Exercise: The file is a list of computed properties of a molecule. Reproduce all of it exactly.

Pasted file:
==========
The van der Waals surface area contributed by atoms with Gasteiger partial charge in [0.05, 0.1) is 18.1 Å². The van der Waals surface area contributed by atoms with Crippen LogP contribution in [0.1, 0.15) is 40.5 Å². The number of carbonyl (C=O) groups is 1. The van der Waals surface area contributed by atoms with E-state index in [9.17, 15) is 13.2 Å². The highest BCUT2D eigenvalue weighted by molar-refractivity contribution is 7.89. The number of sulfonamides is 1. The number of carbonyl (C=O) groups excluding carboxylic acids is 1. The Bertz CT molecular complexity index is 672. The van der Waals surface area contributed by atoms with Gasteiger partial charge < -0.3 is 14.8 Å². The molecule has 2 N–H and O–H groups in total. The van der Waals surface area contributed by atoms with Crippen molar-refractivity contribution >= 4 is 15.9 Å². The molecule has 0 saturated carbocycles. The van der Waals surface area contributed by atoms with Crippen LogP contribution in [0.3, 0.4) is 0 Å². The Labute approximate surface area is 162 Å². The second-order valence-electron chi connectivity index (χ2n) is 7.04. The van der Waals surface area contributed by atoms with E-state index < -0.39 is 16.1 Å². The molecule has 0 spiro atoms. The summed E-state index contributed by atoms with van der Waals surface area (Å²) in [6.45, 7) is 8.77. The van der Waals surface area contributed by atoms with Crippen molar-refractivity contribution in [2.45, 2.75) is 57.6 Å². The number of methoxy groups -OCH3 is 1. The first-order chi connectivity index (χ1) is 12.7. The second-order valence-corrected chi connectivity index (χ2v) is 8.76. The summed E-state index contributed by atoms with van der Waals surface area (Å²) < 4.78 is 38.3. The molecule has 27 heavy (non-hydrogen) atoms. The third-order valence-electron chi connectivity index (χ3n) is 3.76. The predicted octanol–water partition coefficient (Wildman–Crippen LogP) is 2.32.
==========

The van der Waals surface area contributed by atoms with Gasteiger partial charge in [0.05, 0.1) is 18.1 Å². The van der Waals surface area contributed by atoms with Crippen LogP contribution in [0.1, 0.15) is 40.5 Å². The number of carbonyl (C=O) groups is 1. The van der Waals surface area contributed by atoms with E-state index in [9.17, 15) is 13.2 Å². The highest BCUT2D eigenvalue weighted by molar-refractivity contribution is 7.89. The number of sulfonamides is 1. The number of carbonyl (C=O) groups excluding carboxylic acids is 1. The Bertz CT molecular complexity index is 672. The van der Waals surface area contributed by atoms with Gasteiger partial charge < -0.3 is 14.8 Å². The molecule has 2 N–H and O–H groups in total. The van der Waals surface area contributed by atoms with Crippen molar-refractivity contribution >= 4 is 15.9 Å². The molecule has 0 saturated carbocycles. The van der Waals surface area contributed by atoms with Crippen LogP contribution in [0.3, 0.4) is 0 Å². The Labute approximate surface area is 162 Å². The second-order valence-electron chi connectivity index (χ2n) is 7.04. The van der Waals surface area contributed by atoms with E-state index < -0.39 is 16.1 Å². The molecule has 0 spiro atoms. The summed E-state index contributed by atoms with van der Waals surface area (Å²) in [6.45, 7) is 8.77. The van der Waals surface area contributed by atoms with Crippen molar-refractivity contribution in [2.45, 2.75) is 57.6 Å². The number of methoxy groups -OCH3 is 1. The first-order chi connectivity index (χ1) is 12.7. The second-order valence-corrected chi connectivity index (χ2v) is 8.76. The summed E-state index contributed by atoms with van der Waals surface area (Å²) < 4.78 is 38.3. The molecule has 27 heavy (non-hydrogen) atoms. The third-order valence-electron chi connectivity index (χ3n) is 3.76. The predicted octanol–water partition coefficient (Wildman–Crippen LogP) is 2.32.